We understand speech most of the time without paying attention to the process. We are able to pick up the essential from the flow of speech in a conversation, even if the speech stream moves rapidly forward, and the old speech material dies off quickly to make way for the new.
Linguists and neuroscientists have now joined forces to solve this mystery. Linear Unit Grammar, a theoretical model for language chunking, serves as the starting point.
“Our assumption is that speech is understood by chunking it into pieces suitable for our working memory”, describes the leader of the project, Professor of English Anna Mauranen.
This assumption will be tested through linguistic and neuroscientific methods. In the studies conducted by linguists, subjects will work with an iPad with a sample of recorded speech and a transcription of this same extract. The subjects will be asked to mark the points that they identify as the boundaries of chunks.
In the project, Anna Mauranen works closely with Svetlana Vetchinnikova. And Mauranen could use all the help she can get, as she currently spends most of her day attending to the duties of her position as vice-rector of the University of Helsinki. The team has also received invaluable help from research assistant Nina Mikusova, a linguistics student who has also mastered programming.
In the next stage of the study, neuroscientists Satu Palva and Matias Palva will investigate whether the boundaries of chunks are discernible in a brain scan.
What is the distinction?
The Linear Unit Grammar model, which provides the basis for the project, was developed by Anna Mauranen together with John Sinclair as early as 2006. According to this model, language is linear and is made up of units, which can be words or sentences or something in between. Sometimes the units can be smaller than words (e.g., well or oh).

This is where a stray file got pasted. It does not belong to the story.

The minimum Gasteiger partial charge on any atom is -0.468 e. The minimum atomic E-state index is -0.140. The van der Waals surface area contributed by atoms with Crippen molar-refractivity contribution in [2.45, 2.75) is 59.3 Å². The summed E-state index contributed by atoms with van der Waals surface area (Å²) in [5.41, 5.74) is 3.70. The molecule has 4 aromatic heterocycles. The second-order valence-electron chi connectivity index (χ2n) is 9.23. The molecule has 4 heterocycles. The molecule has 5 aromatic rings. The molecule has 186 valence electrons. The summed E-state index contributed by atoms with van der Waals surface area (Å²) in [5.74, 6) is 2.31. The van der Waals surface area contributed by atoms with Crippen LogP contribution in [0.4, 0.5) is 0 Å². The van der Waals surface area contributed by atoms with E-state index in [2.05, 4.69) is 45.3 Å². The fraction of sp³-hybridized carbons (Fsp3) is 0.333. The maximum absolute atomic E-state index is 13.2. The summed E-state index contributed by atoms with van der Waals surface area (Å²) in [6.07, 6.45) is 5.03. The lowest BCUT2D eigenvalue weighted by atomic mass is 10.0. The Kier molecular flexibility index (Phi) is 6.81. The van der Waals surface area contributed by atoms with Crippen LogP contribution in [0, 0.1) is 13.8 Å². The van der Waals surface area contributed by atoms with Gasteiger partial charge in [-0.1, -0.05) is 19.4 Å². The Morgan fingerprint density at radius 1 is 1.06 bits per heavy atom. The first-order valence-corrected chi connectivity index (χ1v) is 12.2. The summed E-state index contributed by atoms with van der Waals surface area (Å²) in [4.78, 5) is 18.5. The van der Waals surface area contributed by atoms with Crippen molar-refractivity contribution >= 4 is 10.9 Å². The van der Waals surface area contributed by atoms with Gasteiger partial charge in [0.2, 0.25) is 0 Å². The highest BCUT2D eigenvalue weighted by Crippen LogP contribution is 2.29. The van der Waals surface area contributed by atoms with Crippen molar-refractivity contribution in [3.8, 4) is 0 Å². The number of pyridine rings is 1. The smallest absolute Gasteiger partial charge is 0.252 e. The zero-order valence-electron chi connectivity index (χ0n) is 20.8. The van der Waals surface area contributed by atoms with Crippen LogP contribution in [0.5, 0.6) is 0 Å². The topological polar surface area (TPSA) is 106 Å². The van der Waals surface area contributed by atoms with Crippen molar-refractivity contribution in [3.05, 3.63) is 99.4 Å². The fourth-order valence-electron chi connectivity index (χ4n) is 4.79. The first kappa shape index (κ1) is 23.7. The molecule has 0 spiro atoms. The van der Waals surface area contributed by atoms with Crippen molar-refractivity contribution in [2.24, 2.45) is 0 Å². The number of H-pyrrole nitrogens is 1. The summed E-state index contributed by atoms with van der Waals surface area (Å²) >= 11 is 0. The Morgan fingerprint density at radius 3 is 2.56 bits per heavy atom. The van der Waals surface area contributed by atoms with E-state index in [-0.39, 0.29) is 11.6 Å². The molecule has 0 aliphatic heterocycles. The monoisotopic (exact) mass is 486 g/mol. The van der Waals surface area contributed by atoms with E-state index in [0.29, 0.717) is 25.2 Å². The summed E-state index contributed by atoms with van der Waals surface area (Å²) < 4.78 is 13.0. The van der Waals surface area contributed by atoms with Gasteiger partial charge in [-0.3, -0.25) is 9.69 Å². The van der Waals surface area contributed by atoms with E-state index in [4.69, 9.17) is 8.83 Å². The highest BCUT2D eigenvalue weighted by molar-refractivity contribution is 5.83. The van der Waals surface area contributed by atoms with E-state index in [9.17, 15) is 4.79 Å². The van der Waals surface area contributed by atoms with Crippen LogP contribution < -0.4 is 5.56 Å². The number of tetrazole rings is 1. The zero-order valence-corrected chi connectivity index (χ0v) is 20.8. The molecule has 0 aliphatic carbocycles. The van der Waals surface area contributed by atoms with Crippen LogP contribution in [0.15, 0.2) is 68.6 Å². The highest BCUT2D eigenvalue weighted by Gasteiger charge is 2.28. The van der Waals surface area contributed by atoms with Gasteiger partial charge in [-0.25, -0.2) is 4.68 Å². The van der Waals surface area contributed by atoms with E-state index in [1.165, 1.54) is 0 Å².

We continuously process the utterances we hear. The assumption is that chunking helps in this rapid process. Some chunks have interactional or organising functions: “I don’t know what to say”, “I could tomorrow”, “let’s stop and think…”. You can mumble long, but well-known, units unclearly, and still your listener will probably understand what you are saying: “the University admissions board”, “teaching and research staff”, “the Finnish Food Safety Authority".
It took some time for the linguistic community to take note of Mauranen’s and Sinclair’s theory. It also took a while for Mauranen to find partners from among neuroscientists. She was referred from one scientist to another, until she found the Palva couple, who had been studying related issues from a medical point of view. The project was coined Kielellinen palastelu: merkityksen ja prosessoinnin yksiköt (Language chunking: units of meaning and processing).
Helpful in language learning
If the project succeeds as planned, in a few years the results can be usefully applied in the diagnosis of linguistic disorders and in language learning.
“We can, for example, increase our understanding of how language learners analyse language. We know already that speakers’ experience of language often conflicts with grammatical descriptions of language”, says Anna Mauranen.
The project sets off under favourable circumstances, as it just received a quarter of a million euros in funding from the Finnish Cultural Foundation. In its annual celebration on 27 February, the Cultural Foundation awarded a total of 25 million euros in grants to the arts and sciences. Research in the humanities was well represented among the top projects this year.
Grant recipients announced in the annual celebration of the Finnish Cultural Foundation on 27 February (in Finnish)
Anna Mauranen on the 375 Humanists site
Video: The video shows a test subject marking the points in the text that she sees as the boundaries of meaningful units.